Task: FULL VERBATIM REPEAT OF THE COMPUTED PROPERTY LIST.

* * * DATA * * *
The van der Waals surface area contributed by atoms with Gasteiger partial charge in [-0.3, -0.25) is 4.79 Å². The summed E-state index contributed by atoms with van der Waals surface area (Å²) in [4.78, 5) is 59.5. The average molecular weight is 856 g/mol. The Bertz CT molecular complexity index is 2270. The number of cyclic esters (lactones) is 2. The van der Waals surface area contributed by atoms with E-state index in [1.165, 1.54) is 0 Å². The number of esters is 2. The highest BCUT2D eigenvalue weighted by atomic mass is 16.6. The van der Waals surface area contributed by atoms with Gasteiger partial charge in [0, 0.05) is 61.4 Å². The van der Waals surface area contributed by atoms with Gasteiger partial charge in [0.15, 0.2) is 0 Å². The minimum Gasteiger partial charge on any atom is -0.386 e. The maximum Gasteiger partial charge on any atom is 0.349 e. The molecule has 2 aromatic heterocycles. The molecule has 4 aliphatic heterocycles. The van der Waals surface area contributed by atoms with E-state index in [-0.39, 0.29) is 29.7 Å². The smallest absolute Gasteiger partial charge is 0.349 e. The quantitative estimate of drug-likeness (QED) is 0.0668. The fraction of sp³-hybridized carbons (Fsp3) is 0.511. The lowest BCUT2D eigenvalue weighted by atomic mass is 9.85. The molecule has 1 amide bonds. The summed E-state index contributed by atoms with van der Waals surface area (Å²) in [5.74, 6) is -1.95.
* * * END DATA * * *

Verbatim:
The van der Waals surface area contributed by atoms with Gasteiger partial charge in [-0.3, -0.25) is 4.79 Å². The summed E-state index contributed by atoms with van der Waals surface area (Å²) in [4.78, 5) is 59.5. The average molecular weight is 856 g/mol. The Bertz CT molecular complexity index is 2270. The number of cyclic esters (lactones) is 2. The van der Waals surface area contributed by atoms with E-state index in [1.165, 1.54) is 0 Å². The number of esters is 2. The highest BCUT2D eigenvalue weighted by atomic mass is 16.6. The van der Waals surface area contributed by atoms with Gasteiger partial charge in [0, 0.05) is 61.4 Å². The van der Waals surface area contributed by atoms with Gasteiger partial charge in [0.15, 0.2) is 0 Å². The minimum Gasteiger partial charge on any atom is -0.386 e. The maximum Gasteiger partial charge on any atom is 0.349 e. The molecule has 2 aromatic heterocycles. The molecule has 4 aliphatic heterocycles. The van der Waals surface area contributed by atoms with E-state index in [-0.39, 0.29) is 29.7 Å². The smallest absolute Gasteiger partial charge is 0.349 e. The quantitative estimate of drug-likeness (QED) is 0.0668. The fraction of sp³-hybridized carbons (Fsp3) is 0.511. The lowest BCUT2D eigenvalue weighted by atomic mass is 9.85. The molecule has 1 amide bonds. The summed E-state index contributed by atoms with van der Waals surface area (Å²) in [5.74, 6) is -1.95.